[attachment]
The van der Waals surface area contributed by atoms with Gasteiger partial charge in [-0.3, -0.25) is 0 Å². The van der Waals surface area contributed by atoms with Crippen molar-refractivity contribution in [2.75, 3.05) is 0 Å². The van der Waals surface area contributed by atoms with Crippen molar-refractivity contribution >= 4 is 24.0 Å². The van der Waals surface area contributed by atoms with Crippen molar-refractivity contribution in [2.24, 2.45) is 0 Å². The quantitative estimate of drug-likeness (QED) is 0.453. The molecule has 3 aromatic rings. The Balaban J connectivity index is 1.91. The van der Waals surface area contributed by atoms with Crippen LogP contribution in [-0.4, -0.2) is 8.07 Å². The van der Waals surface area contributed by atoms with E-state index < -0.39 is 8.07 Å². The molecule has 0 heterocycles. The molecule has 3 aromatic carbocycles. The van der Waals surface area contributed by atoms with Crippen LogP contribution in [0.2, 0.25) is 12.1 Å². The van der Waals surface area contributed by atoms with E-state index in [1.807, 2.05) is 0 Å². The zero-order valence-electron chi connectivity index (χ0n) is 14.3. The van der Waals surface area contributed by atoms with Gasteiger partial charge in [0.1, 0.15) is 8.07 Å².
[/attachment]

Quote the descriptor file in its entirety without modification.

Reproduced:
The van der Waals surface area contributed by atoms with Gasteiger partial charge in [-0.3, -0.25) is 0 Å². The van der Waals surface area contributed by atoms with Crippen molar-refractivity contribution in [2.75, 3.05) is 0 Å². The van der Waals surface area contributed by atoms with Crippen molar-refractivity contribution >= 4 is 24.0 Å². The van der Waals surface area contributed by atoms with Crippen molar-refractivity contribution in [2.24, 2.45) is 0 Å². The quantitative estimate of drug-likeness (QED) is 0.453. The molecule has 3 aromatic rings. The Balaban J connectivity index is 1.91. The van der Waals surface area contributed by atoms with Crippen LogP contribution in [-0.4, -0.2) is 8.07 Å². The van der Waals surface area contributed by atoms with E-state index < -0.39 is 8.07 Å². The molecule has 0 heterocycles. The molecule has 3 aromatic carbocycles. The van der Waals surface area contributed by atoms with Crippen LogP contribution in [0.2, 0.25) is 12.1 Å². The van der Waals surface area contributed by atoms with E-state index in [1.807, 2.05) is 0 Å². The zero-order valence-electron chi connectivity index (χ0n) is 14.3. The van der Waals surface area contributed by atoms with Gasteiger partial charge in [0.1, 0.15) is 8.07 Å².